I’m not sure what exactly Beckett thinks “mainstream culture” is, anyway. On the one hand, he implies that the movement toward marriage equality and reproductive rights are parts of “mainstream culture” that Evangelical Christians have been powerless to fight against. On the other hand, he describes “mainstream culture” as consisting of monotheism, atheism, and consumerism. I don’t think both of these propositions can be true. (For that matter, I’m not sure how he thinks monotheism and atheism are part of the same “mainstream culture.”)
But both Beckett and Christian fundamentalists agree on the diagnosis — which they call “the world” (as in “be in the world, but not of it”). They both agree on the prognosis — the world is too evil to be saved (or maybe it already has been saved?). And they both agree on the prescription — withdrawal from the world.
Beckett’s recommendations — making offerings, meditating, and taking nature walks — are all good things to do. But if that is all we do, then Beckett will most definitely be right — we will not change the world. Beckett’s analysis is a self-fulfilling prophecy. The world is too big — it’s
“really, really strong,” he says — so we should stop trying, turn inward, and cultivate our own holiness.
I think changing ourselves is a good place to start — we should “be the change” — but it is terrible place to stop.
Beckett is right that we can’t change the world by ourselves — that’s why we need to work together. It’s been overused, but this quote is still true: “a small group of thoughtful, committed citizens can change the world; indeed, it’s the only thing that ever has.” Let’s build out inner resources, like Beckett says, but let’s build for the benefit of the world. We need justice warriors, not navel gazers (and I say this as someone prone to navel gazing myself).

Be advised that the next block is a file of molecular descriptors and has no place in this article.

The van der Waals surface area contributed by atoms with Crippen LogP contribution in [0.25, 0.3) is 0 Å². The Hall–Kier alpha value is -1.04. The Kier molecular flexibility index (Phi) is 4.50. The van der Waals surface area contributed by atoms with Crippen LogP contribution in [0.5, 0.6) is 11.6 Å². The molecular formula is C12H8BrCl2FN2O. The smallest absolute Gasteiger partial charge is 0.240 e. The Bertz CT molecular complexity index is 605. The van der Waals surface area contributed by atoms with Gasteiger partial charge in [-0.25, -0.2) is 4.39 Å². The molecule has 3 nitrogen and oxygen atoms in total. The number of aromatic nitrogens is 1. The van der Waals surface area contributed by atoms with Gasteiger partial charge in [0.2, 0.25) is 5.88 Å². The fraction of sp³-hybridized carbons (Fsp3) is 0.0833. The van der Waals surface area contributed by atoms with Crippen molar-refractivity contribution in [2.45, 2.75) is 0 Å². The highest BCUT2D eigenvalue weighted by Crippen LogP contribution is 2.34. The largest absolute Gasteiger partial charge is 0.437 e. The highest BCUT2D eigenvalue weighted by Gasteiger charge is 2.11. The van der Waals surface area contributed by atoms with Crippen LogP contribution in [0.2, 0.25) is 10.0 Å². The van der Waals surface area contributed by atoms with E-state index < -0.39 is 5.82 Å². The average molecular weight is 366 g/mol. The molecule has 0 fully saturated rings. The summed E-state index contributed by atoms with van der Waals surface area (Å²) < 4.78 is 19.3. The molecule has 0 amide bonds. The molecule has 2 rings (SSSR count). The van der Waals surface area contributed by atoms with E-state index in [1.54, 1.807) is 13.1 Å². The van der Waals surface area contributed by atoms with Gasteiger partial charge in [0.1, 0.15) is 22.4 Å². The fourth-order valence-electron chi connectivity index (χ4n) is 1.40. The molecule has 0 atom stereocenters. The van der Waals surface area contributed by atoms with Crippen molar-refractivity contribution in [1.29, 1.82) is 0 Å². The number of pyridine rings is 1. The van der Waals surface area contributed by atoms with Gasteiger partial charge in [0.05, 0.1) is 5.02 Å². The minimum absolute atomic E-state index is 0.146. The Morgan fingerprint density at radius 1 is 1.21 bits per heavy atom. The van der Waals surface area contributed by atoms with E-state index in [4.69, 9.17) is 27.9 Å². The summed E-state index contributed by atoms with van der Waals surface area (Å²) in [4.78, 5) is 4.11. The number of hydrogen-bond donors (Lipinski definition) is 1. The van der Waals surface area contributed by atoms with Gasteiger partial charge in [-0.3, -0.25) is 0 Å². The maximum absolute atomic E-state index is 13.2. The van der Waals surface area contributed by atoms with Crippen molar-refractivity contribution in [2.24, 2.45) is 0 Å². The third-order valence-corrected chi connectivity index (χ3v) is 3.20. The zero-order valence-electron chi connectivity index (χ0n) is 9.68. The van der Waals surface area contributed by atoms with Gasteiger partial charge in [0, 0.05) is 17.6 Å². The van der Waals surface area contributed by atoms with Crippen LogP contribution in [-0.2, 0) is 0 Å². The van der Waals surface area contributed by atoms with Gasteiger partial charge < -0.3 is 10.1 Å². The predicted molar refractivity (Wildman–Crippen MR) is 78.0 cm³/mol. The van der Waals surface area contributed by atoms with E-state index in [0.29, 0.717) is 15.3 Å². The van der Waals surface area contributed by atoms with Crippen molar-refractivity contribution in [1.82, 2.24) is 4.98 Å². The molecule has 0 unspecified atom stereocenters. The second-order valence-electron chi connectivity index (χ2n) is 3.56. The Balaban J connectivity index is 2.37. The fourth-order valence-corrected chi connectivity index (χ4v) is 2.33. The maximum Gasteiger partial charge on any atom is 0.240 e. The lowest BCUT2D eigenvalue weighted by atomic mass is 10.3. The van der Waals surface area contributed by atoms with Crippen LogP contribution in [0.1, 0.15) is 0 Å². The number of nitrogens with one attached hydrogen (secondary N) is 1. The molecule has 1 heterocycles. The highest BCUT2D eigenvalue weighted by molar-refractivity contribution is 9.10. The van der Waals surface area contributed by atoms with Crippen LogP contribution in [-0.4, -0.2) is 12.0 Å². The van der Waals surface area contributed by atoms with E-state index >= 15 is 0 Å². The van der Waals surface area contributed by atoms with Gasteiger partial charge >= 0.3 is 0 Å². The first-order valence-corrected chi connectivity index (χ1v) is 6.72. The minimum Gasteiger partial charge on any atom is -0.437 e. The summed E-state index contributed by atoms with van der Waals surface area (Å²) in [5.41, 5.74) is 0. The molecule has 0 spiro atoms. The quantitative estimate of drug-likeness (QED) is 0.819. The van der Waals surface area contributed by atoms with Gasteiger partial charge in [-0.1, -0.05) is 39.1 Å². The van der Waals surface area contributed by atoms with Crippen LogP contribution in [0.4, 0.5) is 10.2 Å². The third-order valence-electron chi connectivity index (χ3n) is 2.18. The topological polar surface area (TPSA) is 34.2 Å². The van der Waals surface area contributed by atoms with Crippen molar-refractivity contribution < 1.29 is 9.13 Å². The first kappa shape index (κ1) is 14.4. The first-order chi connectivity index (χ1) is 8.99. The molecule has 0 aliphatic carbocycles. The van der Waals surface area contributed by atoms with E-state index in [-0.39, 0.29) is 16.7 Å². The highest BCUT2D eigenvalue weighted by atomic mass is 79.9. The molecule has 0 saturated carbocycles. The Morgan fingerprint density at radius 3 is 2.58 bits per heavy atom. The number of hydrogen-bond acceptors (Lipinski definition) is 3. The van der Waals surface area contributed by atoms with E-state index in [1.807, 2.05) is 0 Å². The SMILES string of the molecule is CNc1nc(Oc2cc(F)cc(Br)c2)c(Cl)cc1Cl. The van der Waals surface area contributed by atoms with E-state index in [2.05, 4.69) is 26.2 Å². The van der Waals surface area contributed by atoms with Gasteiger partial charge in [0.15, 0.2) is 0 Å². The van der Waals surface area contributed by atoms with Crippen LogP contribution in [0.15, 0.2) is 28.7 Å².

If It Doesn’t Help Me Save This World …
Almost exactly a year ago, I wrote a post entitled “If It Doesn’t Help Me Save This World, I Don’t Want Your Polytheist Revolution.” It was in response to abother post by Beckett about “putting the gods first.” Beckett wrote,
“Our this-world concerns are enormous. They’re here, in front of us, right now. They demand our attention, they demand our time, they demand our effort. And they never end. If we are not mindful, if we are not – dare I say it – devout and pious, it is all too easy to let our this-world concerns become our gods and take Their place in our lives. … When we don’t keep the Gods at the forefront of our practice, we put something else there. That something else may be helpful or it may be a distraction, but whatever it is weakens our relationships with the Gods …”
I found this disturbing. To me, it sounded too much like the Christianity Pietism I was raised with (he even used the word “pious”) with its rejection of this world and its condemnation of the “gods of this world.” I was very critical of Beckett’s post, but someone convinced me that Beckett was just talking about self-care, the idea that, if we don’t look after our own spiritual needs, we won’t have the resources to give back to the world. That’s an idea I agree with. It was a generous reading of Beckett’s post … and it was wrong.
Now I am convinced that my original response was right. What Beckett has been describing with increasing clarity over the past several years is a kind of Pagan Pietism, if not a Pagan fundamentalism, which advocates withdrawing from the world, giving up the fight for justice, and cultivating personal piety instead. Beckett delivers this message with the soothing assurance of a village priest — and with many a caveat that he can fall back on when challenged. But his destination is clear, and the place Beckett describes — a place of retreat and resignation — is not a place we Pagans should be following him.
* Of course, Beckett is not representative of all polytheists.
** Beckett has revised some parts of his original post, but the substance remains the same.